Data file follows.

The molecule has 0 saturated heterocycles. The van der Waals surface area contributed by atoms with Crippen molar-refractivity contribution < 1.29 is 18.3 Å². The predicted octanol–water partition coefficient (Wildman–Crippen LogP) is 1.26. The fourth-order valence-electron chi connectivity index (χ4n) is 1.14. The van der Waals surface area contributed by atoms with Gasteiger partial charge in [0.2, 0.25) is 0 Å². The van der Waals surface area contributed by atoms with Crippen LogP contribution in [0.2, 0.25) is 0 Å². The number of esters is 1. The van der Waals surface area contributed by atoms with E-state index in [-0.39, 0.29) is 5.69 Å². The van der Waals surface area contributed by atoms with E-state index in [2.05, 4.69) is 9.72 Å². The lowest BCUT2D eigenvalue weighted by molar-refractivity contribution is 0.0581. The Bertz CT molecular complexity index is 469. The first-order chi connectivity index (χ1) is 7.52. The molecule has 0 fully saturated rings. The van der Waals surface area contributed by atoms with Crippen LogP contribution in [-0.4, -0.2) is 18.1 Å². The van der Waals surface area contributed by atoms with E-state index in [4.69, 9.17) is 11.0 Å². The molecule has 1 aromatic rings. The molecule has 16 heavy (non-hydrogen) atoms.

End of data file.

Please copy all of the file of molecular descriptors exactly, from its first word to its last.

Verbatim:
The molecule has 0 saturated heterocycles. The van der Waals surface area contributed by atoms with Crippen molar-refractivity contribution < 1.29 is 18.3 Å². The predicted octanol–water partition coefficient (Wildman–Crippen LogP) is 1.26. The fourth-order valence-electron chi connectivity index (χ4n) is 1.14. The van der Waals surface area contributed by atoms with Gasteiger partial charge in [0.2, 0.25) is 0 Å². The van der Waals surface area contributed by atoms with Crippen LogP contribution in [0.2, 0.25) is 0 Å². The number of esters is 1. The van der Waals surface area contributed by atoms with E-state index in [-0.39, 0.29) is 5.69 Å². The van der Waals surface area contributed by atoms with E-state index in [2.05, 4.69) is 9.72 Å². The lowest BCUT2D eigenvalue weighted by molar-refractivity contribution is 0.0581. The Bertz CT molecular complexity index is 469. The first-order chi connectivity index (χ1) is 7.52. The molecule has 0 fully saturated rings. The van der Waals surface area contributed by atoms with Crippen LogP contribution in [-0.4, -0.2) is 18.1 Å². The van der Waals surface area contributed by atoms with E-state index in [4.69, 9.17) is 11.0 Å². The molecule has 1 aromatic rings. The molecule has 16 heavy (non-hydrogen) atoms.